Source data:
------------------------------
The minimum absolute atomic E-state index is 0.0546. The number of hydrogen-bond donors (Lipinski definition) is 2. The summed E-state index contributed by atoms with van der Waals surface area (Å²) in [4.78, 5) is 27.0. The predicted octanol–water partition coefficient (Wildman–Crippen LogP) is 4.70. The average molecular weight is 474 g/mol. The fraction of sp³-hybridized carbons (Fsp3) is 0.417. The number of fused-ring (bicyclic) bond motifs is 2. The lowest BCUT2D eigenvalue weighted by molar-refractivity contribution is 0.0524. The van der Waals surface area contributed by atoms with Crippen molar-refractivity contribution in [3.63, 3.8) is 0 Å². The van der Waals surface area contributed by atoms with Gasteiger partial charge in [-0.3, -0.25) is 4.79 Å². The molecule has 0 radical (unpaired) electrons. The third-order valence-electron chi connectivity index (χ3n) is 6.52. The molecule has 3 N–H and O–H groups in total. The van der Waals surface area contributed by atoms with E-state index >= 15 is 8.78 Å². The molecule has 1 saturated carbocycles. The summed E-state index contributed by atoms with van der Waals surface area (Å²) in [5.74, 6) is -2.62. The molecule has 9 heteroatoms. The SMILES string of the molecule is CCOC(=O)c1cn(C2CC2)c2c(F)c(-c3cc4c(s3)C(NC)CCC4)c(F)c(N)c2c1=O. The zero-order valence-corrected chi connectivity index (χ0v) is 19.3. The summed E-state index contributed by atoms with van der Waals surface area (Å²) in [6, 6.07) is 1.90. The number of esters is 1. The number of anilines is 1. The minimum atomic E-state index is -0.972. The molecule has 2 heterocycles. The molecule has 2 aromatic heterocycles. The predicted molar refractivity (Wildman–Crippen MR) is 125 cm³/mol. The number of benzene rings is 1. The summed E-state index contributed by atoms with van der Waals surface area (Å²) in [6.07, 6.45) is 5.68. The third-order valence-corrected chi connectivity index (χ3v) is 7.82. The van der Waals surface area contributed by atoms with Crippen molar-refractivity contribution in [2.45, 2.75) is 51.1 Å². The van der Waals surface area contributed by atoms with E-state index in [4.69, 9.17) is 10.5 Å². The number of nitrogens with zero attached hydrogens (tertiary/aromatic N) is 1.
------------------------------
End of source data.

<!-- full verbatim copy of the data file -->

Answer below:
The minimum absolute atomic E-state index is 0.0546. The number of hydrogen-bond donors (Lipinski definition) is 2. The summed E-state index contributed by atoms with van der Waals surface area (Å²) in [4.78, 5) is 27.0. The predicted octanol–water partition coefficient (Wildman–Crippen LogP) is 4.70. The average molecular weight is 474 g/mol. The fraction of sp³-hybridized carbons (Fsp3) is 0.417. The number of fused-ring (bicyclic) bond motifs is 2. The lowest BCUT2D eigenvalue weighted by molar-refractivity contribution is 0.0524. The van der Waals surface area contributed by atoms with Crippen molar-refractivity contribution in [3.63, 3.8) is 0 Å². The van der Waals surface area contributed by atoms with Gasteiger partial charge in [-0.3, -0.25) is 4.79 Å². The molecule has 0 radical (unpaired) electrons. The third-order valence-electron chi connectivity index (χ3n) is 6.52. The molecule has 3 N–H and O–H groups in total. The van der Waals surface area contributed by atoms with E-state index >= 15 is 8.78 Å². The molecule has 1 saturated carbocycles. The summed E-state index contributed by atoms with van der Waals surface area (Å²) in [5.74, 6) is -2.62. The molecule has 9 heteroatoms. The SMILES string of the molecule is CCOC(=O)c1cn(C2CC2)c2c(F)c(-c3cc4c(s3)C(NC)CCC4)c(F)c(N)c2c1=O. The zero-order valence-corrected chi connectivity index (χ0v) is 19.3. The summed E-state index contributed by atoms with van der Waals surface area (Å²) in [6, 6.07) is 1.90. The number of esters is 1. The number of anilines is 1. The minimum atomic E-state index is -0.972. The molecule has 2 heterocycles. The molecule has 2 aromatic heterocycles. The predicted molar refractivity (Wildman–Crippen MR) is 125 cm³/mol. The number of benzene rings is 1. The summed E-state index contributed by atoms with van der Waals surface area (Å²) in [6.07, 6.45) is 5.68. The third-order valence-corrected chi connectivity index (χ3v) is 7.82. The van der Waals surface area contributed by atoms with Crippen molar-refractivity contribution in [2.45, 2.75) is 51.1 Å². The van der Waals surface area contributed by atoms with E-state index in [4.69, 9.17) is 10.5 Å². The number of nitrogens with zero attached hydrogens (tertiary/aromatic N) is 1.